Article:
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alict1
Level 2

Quickbooks Self-Employed Apps Software Category

I've searched probably 10 different ways and am not seeing a direct answer for my question: if I have a software subscription (cloud-based service) that's paid monthly but the annual cost would be over $200, would I use the Apps/Software/Web Services (> 200) category or just "Apps/Software/Web Services"? I couldn't find anything that defines the difference in detail between these two categories.

Solved
Best answer September 03, 2021

Best Answers
john-pero
Community Champion

Quickbooks Self-Employed Apps Software Category

Your monthly software subscription (even if you paid for it annually) is a service item and is fully expensed as paid.  Only software (>$200) that is not of a subscription basis is considered an asset.  Say you buy Windows 10 (or the new 11) to install on a MAC, that would be an asset, not only is it not included in the computer price it is a one-time purchase.  OTOH, buying an annual membership to Office 365 is only good for a year at a time and is annually repeated- it's lifespan is strictly limited to 1 year or less.

 

Even if you "buy" a desktop version of Quickbooks, which has a lifespan of 3 years, you could easily argue that (according to the EULA which nobody reads) you do not own the downloaded software and never will. Even with a one time price and good for 3 years of updates you are only 'renting" the software from Intuit and they can pull your license at any time.  Their EULA is almost exactly like your Kindle or Nook license - you do not own a single e-book you downloaded - ever!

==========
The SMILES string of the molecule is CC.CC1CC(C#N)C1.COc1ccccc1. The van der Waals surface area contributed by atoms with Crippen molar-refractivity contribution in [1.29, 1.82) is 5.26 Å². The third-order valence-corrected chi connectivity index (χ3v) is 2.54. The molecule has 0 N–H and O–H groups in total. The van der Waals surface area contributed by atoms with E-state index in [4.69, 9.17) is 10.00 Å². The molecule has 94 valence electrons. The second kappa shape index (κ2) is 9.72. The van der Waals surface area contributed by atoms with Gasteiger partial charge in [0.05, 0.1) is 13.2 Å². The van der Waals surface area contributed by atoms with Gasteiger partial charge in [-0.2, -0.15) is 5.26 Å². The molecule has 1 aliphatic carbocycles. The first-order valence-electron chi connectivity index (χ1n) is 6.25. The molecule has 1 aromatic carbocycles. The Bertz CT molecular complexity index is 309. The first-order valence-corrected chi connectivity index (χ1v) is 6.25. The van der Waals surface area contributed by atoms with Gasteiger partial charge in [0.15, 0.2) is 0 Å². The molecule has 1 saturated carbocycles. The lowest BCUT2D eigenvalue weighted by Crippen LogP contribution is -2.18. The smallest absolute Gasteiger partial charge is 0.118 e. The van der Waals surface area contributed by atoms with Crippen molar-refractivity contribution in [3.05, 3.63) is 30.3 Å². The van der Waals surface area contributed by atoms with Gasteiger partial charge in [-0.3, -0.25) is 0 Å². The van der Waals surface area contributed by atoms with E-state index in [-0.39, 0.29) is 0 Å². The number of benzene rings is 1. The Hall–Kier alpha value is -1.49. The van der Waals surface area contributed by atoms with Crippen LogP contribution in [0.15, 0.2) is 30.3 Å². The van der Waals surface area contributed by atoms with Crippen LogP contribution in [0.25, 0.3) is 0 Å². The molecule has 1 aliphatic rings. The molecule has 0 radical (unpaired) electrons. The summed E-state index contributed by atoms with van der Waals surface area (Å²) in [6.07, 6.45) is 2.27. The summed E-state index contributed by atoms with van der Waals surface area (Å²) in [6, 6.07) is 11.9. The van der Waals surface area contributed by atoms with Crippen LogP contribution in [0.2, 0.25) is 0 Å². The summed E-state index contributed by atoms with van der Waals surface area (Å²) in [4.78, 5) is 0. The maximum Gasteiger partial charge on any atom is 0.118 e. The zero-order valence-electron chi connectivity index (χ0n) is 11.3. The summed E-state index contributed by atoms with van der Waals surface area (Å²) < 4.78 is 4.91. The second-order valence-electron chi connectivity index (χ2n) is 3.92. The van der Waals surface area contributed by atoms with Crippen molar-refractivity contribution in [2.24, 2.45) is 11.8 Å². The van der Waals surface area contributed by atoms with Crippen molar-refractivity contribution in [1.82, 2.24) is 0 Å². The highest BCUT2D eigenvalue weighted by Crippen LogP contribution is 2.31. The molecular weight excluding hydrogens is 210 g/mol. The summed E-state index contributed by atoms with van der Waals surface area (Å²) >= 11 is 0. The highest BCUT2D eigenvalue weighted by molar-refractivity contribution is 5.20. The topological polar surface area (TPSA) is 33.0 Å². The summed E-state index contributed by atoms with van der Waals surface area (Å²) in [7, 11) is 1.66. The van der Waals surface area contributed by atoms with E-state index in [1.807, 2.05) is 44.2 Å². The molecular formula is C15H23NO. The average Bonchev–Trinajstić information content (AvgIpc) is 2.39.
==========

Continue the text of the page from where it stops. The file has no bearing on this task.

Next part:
Som back to your MONTHLY subscription to QBSE, it is good for only one month and one month only.  If you do not pay for the next month they can pull the plug on you.  Live SAAS (software as a service) falls into the same arena as your actual internet connection.  Certainly, you pay more than $200/year for Spectrum or Xfinnity but you do not depreciate that monthly subscription.

 

The only time that subscription based expenses must be allocated are when the subscription payment crosses over the fiscal year.  And 

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5 Comments 5
ReymondO
QuickBooks Team

Quickbooks Self-Employed Apps Software Category

Hi there, @alict1.

 

I'll share with you some insights with regards to differences between the Apps/software/web services & Apps/software/web services - >$200.

 

The main differences between these two are how they will appear on tax reports. Both of these categories appear on Tax Details and Tax Summary reports. The Apps/software/web services are categorized as Other business expenses while the Apps/software/web services - >$200 is under Business assets. 

 

For the Profit & Loss report, only the Apps/software/web services will appear. The Apps/software/web services - >$200 won't be included in this report since this is an asset and is handled on annual taxes as a deppreciable asset.

 

To get more details, you refer to this article: Learn how Schedule C categories appear on reports

 

Additionally, you can check the IRS website to get the most up-to-date Schedule C info.

 

 

Let me know if you need further questions. I'm always around to provide answers and clarifications to your questions. Have a great day ahead and take care.

alict1
Level 2

Quickbooks Self-Employed Apps Software Category